Midwives send SOS to PhilHealth
We are members of the United Private Lying-In Practitioners and Proprietresses (UPLIPP) of Cavite province. In September 2012, in line with President Aquino’s Kalusugang Pangkalahatan program, PhilHealth implemented the “No Balance Billing Policy,” under which we launched the “Libreng Paanak.” Under this program we extend to the families of PhilHealth members standard quality maternal and child care—from pre- to postnatal services, the expenses for which to be reimbursed by PhilHealth. For almost a year, there was no problem with the reimbursements. But since the last quarter of 2013, the payments have been coming late. As we write, our unpaid claims go back to August 2013, such that some of us had to turn down patients (50-80 percent of whom are PhilHealth cardholders who prefer our birthing clinics to the crowded public hospitals, where three to five patients have to share a bed in maternity wards) for lack of supplies. Our clientele are mostly families of fisherfolk, farmers, vendors, ambulant peddlers, drivers and factory workers.
Before 2008, many of us provided home-birth assistance, a common and acceptable practice in our culture. But this is now prohibited by law; for which reason many of us set up affordable and accessible birthing clinics.
Despite the financial difficulties, we spend for staff trainings (e.g., basic emergency maternal and neonatal care trainings for our staff), install new equipment, and secure the necessary permits and licenses from the health and environment departments, as well as from local governments, and these have cost us hundreds of thousands of pesos. All these on top of our daily and monthly overhead expenses, including salaries for our staff.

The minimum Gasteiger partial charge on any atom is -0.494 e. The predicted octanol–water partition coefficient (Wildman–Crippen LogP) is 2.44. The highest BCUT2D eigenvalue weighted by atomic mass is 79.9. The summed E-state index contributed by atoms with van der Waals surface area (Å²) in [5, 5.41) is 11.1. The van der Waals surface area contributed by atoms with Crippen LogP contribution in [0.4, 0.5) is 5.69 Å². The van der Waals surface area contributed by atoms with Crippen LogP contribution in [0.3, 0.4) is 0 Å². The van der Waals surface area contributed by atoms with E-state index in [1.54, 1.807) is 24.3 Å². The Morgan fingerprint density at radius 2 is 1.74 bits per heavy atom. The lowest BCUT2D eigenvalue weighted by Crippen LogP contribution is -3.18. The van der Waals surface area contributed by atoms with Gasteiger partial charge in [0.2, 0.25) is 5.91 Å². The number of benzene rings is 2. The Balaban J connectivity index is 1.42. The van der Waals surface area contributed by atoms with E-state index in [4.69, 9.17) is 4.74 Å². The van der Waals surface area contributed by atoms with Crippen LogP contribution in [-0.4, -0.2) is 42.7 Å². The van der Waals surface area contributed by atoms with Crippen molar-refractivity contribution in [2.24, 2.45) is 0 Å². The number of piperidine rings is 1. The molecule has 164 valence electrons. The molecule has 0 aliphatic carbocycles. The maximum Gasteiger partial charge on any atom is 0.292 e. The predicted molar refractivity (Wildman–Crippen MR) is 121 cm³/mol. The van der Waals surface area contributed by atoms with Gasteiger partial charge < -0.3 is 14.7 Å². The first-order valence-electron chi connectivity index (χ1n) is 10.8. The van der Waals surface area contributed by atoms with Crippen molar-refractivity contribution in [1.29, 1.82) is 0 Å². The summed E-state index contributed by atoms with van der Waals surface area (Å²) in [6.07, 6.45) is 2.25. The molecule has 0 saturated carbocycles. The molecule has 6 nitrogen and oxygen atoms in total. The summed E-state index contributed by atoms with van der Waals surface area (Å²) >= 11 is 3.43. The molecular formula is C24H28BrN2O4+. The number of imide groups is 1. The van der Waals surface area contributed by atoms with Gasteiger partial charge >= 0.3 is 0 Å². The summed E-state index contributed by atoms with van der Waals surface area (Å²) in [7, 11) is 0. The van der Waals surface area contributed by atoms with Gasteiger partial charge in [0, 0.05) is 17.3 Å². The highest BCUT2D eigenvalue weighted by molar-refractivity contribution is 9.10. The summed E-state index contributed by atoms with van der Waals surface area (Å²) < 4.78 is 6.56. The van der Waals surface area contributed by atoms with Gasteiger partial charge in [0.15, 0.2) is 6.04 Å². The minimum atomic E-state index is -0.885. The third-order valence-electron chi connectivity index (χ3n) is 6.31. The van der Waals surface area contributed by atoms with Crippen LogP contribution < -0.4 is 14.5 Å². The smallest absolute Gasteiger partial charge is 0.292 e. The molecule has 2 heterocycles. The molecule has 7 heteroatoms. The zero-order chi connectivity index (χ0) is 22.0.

According to PhilHealth-Region 4-A, the reimbursement delays have been caused by our failure to fill out the new forms correctly and by “technical glitches.” Having remedied the “deficiencies,” we resubmitted our claims for reimbursements last March 2014, but until now have not received any.
If this situation continues, we might just be forced to close our facilities.
What will happen to the patients who cannot afford the costs of private hospitalization? The province’s records show an alarming increase in maternal childbirth-related deaths from 2010 to the present. According to an Inquirer news article (“Fertility rate down but more mothers dying,” Front Page, 5/2/14) “more and more women, particularly those who are poor, are being denied access to proper healthcare during their pregnancy because of the state’s stretched medical resources.”
We in UPLIPP have committed ourselves to do our share in the government’s thrust to provide affordable but quality birthing clinics. Believing that service is part of our mission as health workers, we have willingly partnered with government through the “Libreng Paanak.” Ironically, this healthcare program is forcing us to pack our bags.
The 221 maternal deaths per 100,000 live births are a national shame. We can help reduce this, but we need government (PhilHealth) support. PhilHealth must deliver its end of the deal.
DOLORES PUOD, DOLORES FERMANO, JENNIFER MEDILLO AND 116 OTHERS,
United Private Lying-In Practitioners and Proprietresses,
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